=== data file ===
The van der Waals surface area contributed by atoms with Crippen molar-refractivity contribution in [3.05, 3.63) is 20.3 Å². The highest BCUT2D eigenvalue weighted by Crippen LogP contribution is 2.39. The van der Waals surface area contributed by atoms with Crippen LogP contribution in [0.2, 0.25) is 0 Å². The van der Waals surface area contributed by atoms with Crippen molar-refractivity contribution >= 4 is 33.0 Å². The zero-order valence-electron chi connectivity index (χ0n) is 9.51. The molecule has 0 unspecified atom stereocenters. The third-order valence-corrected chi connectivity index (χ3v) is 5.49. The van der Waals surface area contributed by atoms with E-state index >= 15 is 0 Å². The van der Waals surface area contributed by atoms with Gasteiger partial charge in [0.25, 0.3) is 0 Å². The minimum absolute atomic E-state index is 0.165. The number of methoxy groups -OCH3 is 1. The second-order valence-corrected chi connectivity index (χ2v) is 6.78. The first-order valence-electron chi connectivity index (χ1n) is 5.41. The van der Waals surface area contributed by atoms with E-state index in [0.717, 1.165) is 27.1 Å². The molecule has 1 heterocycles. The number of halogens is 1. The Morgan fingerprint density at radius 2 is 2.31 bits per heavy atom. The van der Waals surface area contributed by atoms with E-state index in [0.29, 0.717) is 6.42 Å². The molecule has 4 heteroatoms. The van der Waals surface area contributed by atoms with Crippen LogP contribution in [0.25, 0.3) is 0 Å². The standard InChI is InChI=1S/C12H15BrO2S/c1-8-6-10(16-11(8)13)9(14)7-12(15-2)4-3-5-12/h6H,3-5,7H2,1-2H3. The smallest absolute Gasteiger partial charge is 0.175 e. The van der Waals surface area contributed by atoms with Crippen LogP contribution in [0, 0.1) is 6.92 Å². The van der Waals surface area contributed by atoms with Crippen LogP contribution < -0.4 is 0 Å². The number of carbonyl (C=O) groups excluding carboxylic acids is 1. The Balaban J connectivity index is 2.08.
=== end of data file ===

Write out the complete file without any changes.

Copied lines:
The van der Waals surface area contributed by atoms with Crippen molar-refractivity contribution in [3.05, 3.63) is 20.3 Å². The highest BCUT2D eigenvalue weighted by Crippen LogP contribution is 2.39. The van der Waals surface area contributed by atoms with Crippen LogP contribution in [0.2, 0.25) is 0 Å². The van der Waals surface area contributed by atoms with Crippen molar-refractivity contribution >= 4 is 33.0 Å². The zero-order valence-electron chi connectivity index (χ0n) is 9.51. The molecule has 0 unspecified atom stereocenters. The third-order valence-corrected chi connectivity index (χ3v) is 5.49. The van der Waals surface area contributed by atoms with E-state index >= 15 is 0 Å². The van der Waals surface area contributed by atoms with Gasteiger partial charge in [0.25, 0.3) is 0 Å². The minimum absolute atomic E-state index is 0.165. The number of methoxy groups -OCH3 is 1. The second-order valence-corrected chi connectivity index (χ2v) is 6.78. The first-order valence-electron chi connectivity index (χ1n) is 5.41. The van der Waals surface area contributed by atoms with E-state index in [0.717, 1.165) is 27.1 Å². The molecule has 1 heterocycles. The number of halogens is 1. The Morgan fingerprint density at radius 2 is 2.31 bits per heavy atom. The van der Waals surface area contributed by atoms with E-state index in [0.29, 0.717) is 6.42 Å². The molecule has 4 heteroatoms. The van der Waals surface area contributed by atoms with Crippen LogP contribution in [0.25, 0.3) is 0 Å². The standard InChI is InChI=1S/C12H15BrO2S/c1-8-6-10(16-11(8)13)9(14)7-12(15-2)4-3-5-12/h6H,3-5,7H2,1-2H3. The smallest absolute Gasteiger partial charge is 0.175 e. The van der Waals surface area contributed by atoms with Crippen LogP contribution in [0, 0.1) is 6.92 Å². The van der Waals surface area contributed by atoms with Crippen LogP contribution < -0.4 is 0 Å². The number of carbonyl (C=O) groups excluding carboxylic acids is 1. The Balaban J connectivity index is 2.08.